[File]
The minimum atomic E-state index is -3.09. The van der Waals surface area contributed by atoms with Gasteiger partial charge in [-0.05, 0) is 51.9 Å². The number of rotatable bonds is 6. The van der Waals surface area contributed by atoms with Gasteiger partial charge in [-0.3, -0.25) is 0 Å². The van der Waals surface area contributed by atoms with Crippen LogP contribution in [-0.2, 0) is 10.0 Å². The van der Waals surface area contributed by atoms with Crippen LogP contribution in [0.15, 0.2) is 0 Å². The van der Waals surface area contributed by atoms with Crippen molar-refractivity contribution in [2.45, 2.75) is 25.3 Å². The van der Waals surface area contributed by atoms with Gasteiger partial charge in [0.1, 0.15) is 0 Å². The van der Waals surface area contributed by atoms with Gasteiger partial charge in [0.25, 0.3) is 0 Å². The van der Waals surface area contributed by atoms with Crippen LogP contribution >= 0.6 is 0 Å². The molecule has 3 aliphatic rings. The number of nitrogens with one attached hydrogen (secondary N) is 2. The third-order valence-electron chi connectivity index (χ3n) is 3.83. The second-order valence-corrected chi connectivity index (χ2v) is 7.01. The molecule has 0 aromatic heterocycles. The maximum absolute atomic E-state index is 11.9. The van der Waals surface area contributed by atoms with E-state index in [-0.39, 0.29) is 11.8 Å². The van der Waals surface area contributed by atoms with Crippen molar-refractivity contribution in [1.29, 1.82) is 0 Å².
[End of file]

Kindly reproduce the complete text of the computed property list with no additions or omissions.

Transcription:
The minimum atomic E-state index is -3.09. The van der Waals surface area contributed by atoms with Gasteiger partial charge in [-0.05, 0) is 51.9 Å². The number of rotatable bonds is 6. The van der Waals surface area contributed by atoms with Gasteiger partial charge in [-0.3, -0.25) is 0 Å². The van der Waals surface area contributed by atoms with Crippen LogP contribution in [-0.2, 0) is 10.0 Å². The van der Waals surface area contributed by atoms with Crippen LogP contribution in [0.15, 0.2) is 0 Å². The van der Waals surface area contributed by atoms with Crippen molar-refractivity contribution in [2.45, 2.75) is 25.3 Å². The van der Waals surface area contributed by atoms with Gasteiger partial charge in [0.1, 0.15) is 0 Å². The van der Waals surface area contributed by atoms with Gasteiger partial charge in [0.25, 0.3) is 0 Å². The van der Waals surface area contributed by atoms with Crippen LogP contribution >= 0.6 is 0 Å². The molecule has 3 aliphatic rings. The number of nitrogens with one attached hydrogen (secondary N) is 2. The third-order valence-electron chi connectivity index (χ3n) is 3.83. The second-order valence-corrected chi connectivity index (χ2v) is 7.01. The molecule has 0 aromatic heterocycles. The maximum absolute atomic E-state index is 11.9. The van der Waals surface area contributed by atoms with E-state index in [-0.39, 0.29) is 11.8 Å². The van der Waals surface area contributed by atoms with Crippen molar-refractivity contribution in [1.29, 1.82) is 0 Å².